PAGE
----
As we know, macro focus stacking is rather 'easy' to undertake, albeit rather tedious. This is because the near and far depths if field (DoFs), ether side of the point of focus, are virtually symmetrical but very small.
As soon, however, as we move away from the macro end, the near and far DoFs become progressively non-symmetric, until we reach the hyperfocal point (H), where the near DoF is, of course, H/2 and the far is at 'infinity'. Also the defocus blur field changes through the scene; being zero microns at the point of focus and the 'circle of confusion' set blur at the near and far DoFs.
However, it's relatively simple to estimate (sic) the bracketing that is required. That is, if I'm focused at Sn, where do I focus next (Sn+1) to ensure that my current far DoF is the same as my next near DoF, as illustrated here:
If we didn't explicitly calculate the correct Sn+1 focus position, and, say, only assume a fixed refocus delta, as we do in macro photography, we would end up with 'focus gaps', like this:
As it is near impossible to guarantee that the refocused position is a perfect match, we usually use an overlap 'insurance' to cover ourselves, like this:
With macro focus bracketing, which is usually indoors, we can either make use of rails or even try and move the lens in-camera. But for landscape photography, rails will not really work; plus we also we need to calculate the next focus position.
To date I've tried to solve the in-camera solution by Lua scripting on my EOS 5D3, using Magic Lantern. But I've now given up with that approach, as ML can not (yet) explicitly control the lens, ie drive it to an explicit position. Instead, on my EOS cameras I now use the DoF Bar to give me the required feedback, so I may manually adjust focus to the correct position.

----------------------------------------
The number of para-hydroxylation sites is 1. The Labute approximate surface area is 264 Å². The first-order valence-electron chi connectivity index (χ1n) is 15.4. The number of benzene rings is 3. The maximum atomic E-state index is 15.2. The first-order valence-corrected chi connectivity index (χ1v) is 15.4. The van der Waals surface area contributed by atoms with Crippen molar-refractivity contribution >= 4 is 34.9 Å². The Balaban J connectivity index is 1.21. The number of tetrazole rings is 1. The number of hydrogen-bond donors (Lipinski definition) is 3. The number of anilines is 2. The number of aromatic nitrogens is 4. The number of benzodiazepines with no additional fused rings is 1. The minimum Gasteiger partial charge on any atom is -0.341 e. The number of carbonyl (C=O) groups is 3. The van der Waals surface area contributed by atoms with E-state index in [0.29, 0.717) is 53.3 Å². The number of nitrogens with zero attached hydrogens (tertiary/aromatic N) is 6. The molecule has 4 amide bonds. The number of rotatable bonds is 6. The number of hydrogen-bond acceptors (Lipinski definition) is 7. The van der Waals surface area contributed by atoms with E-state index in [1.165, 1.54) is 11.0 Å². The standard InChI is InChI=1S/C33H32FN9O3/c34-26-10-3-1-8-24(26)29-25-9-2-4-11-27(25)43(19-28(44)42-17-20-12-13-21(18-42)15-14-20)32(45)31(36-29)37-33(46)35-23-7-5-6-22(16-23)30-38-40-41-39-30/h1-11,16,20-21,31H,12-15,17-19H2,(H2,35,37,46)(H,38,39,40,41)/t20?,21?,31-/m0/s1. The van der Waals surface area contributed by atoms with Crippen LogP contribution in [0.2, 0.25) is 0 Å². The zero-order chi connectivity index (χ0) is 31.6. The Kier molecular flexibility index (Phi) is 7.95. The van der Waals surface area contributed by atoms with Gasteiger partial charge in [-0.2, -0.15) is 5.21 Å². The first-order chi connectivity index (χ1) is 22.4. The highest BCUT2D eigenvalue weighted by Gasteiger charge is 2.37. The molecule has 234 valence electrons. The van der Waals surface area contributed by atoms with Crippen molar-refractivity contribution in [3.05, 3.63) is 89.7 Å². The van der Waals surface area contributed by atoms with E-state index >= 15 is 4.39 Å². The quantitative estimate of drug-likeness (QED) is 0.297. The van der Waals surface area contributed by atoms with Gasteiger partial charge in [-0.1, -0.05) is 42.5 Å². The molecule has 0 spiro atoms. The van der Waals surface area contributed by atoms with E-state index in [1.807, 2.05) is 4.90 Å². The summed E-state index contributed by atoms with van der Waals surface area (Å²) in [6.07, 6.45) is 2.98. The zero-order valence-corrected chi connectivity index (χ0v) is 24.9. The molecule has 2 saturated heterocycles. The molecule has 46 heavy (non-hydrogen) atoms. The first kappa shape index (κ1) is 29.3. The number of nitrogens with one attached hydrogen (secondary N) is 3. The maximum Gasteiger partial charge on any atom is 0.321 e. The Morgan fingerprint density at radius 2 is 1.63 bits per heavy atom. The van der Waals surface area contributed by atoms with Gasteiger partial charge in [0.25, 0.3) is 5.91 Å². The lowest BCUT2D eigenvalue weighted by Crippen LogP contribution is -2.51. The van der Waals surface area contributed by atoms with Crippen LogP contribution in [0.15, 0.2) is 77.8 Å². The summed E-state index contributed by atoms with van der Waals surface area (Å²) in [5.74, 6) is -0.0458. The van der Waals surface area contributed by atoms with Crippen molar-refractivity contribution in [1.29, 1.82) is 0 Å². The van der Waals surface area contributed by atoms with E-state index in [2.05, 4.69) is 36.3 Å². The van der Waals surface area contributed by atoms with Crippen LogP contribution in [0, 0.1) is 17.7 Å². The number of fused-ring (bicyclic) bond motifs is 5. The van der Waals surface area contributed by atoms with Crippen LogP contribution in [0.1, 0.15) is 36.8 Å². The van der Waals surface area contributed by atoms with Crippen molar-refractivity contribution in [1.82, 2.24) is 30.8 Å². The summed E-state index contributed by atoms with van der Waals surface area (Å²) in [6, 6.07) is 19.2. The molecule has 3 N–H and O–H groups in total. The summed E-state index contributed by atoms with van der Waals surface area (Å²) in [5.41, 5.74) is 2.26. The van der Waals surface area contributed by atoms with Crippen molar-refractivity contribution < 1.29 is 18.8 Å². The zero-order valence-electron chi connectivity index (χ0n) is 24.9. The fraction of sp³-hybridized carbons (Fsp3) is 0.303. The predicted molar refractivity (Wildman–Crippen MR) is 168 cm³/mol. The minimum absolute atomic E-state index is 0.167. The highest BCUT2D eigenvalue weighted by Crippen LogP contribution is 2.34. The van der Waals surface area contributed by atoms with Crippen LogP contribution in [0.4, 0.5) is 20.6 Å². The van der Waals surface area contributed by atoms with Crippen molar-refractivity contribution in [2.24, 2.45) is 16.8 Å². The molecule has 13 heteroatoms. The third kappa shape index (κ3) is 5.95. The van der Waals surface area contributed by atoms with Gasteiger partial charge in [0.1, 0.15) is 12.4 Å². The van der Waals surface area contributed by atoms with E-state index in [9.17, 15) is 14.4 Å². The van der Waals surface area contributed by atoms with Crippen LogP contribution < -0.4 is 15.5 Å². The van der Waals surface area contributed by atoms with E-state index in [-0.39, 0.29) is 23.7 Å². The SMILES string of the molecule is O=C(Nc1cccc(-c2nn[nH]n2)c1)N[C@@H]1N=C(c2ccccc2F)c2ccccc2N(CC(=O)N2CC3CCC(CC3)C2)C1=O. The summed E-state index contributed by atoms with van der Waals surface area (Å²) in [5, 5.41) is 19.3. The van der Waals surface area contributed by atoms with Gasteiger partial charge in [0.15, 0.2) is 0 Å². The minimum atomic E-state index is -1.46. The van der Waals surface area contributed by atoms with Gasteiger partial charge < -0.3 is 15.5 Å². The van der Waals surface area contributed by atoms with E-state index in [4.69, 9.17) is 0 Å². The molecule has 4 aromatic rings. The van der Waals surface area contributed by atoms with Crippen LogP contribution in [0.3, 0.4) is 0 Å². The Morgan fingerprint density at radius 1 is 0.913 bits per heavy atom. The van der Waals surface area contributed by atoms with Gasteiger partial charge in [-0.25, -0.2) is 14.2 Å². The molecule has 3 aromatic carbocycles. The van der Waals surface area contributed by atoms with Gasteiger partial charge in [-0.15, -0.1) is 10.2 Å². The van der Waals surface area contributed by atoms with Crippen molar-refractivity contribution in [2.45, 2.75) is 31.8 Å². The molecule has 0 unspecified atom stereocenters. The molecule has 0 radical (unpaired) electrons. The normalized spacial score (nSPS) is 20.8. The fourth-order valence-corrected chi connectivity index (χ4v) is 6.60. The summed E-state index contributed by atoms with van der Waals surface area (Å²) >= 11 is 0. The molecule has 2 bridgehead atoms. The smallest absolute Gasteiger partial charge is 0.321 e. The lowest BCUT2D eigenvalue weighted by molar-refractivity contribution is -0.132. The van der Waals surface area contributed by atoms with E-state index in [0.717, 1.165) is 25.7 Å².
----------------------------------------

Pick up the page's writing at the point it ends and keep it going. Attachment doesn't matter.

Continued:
With my 'new' G7X I'm pleased to report that everything just got brighter, as the CHDK environment does allow me to explicitly drive the lens; albeit with a little, but acceptable, 'jitter'.
The script below (a Lua CHDK script I've written that I call Landscape Bracketing) provides three user variables. The first is a simple delay to allow you to trigger the script on the tripod: the default is 3 seconds. The second input is whether you are requesting the script to create a start and end (dark) bookend frame, which helps identify the bracket set in post: the default is yes. The last input is the overlap logic that the script uses: the default is none, ie each bracket will link to the next using the CHDK CoC value. The other two options are 'some' and 'more'. Some will use a overap blur of CoC/1.25 and 'more' will use one of CoC/1.5.
In general the script captures the bracket set from near to just short of H. It then takes two more images: one at H and one at 2H.
As an example, here is a 7 bracket set (screen capture from Lightroom) that the script captured of my test scene:
Here is the near (1st image) showing the narrow DoF at that point:
Here is the last (7th Image), taken at 2*H, which insures our infinity focus quality
Here is the focus stacked image after a round trip to Helicon Focus, showing there are no focus gaps:
The script may be downloaded from the link on the right.
I must say, I'm impressed with the power of the CHDK Lua environment, which provides more functionality than Magic Lantern's Lua; but to be fair we are comparing apples and pears, ie a full frame DSLR to a point and shoot camera. Nevertheless, the G7X represents a great little travel companion for my pocket.